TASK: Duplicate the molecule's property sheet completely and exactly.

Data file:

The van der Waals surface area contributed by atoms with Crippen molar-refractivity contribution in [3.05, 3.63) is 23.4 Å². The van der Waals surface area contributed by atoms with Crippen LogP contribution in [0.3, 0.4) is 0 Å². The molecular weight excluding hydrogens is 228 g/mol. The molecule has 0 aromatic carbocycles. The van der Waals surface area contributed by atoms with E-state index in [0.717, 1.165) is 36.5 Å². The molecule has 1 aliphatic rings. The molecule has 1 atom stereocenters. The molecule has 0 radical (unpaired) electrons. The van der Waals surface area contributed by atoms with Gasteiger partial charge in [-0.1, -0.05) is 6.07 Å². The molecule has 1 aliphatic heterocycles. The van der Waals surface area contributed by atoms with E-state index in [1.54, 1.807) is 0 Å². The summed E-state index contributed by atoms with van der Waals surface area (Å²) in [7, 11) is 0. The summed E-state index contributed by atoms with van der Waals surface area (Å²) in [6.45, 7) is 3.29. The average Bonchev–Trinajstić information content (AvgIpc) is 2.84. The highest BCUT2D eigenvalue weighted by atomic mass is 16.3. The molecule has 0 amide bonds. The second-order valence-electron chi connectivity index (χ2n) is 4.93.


The van der Waals surface area contributed by atoms with Crippen molar-refractivity contribution in [3.05, 3.63) is 23.4 Å². The van der Waals surface area contributed by atoms with Crippen LogP contribution in [0.3, 0.4) is 0 Å². The molecular weight excluding hydrogens is 228 g/mol. The molecule has 0 aromatic carbocycles. The van der Waals surface area contributed by atoms with E-state index in [0.717, 1.165) is 36.5 Å². The molecule has 1 aliphatic rings. The molecule has 1 atom stereocenters. The molecule has 0 radical (unpaired) electrons. The van der Waals surface area contributed by atoms with Gasteiger partial charge in [-0.1, -0.05) is 6.07 Å². The molecule has 1 aliphatic heterocycles. The van der Waals surface area contributed by atoms with E-state index in [1.54, 1.807) is 0 Å². The summed E-state index contributed by atoms with van der Waals surface area (Å²) in [7, 11) is 0. The summed E-state index contributed by atoms with van der Waals surface area (Å²) in [6.45, 7) is 3.29. The average Bonchev–Trinajstić information content (AvgIpc) is 2.84. The highest BCUT2D eigenvalue weighted by atomic mass is 16.3. The molecule has 0 amide bonds. The second-order valence-electron chi connectivity index (χ2n) is 4.93.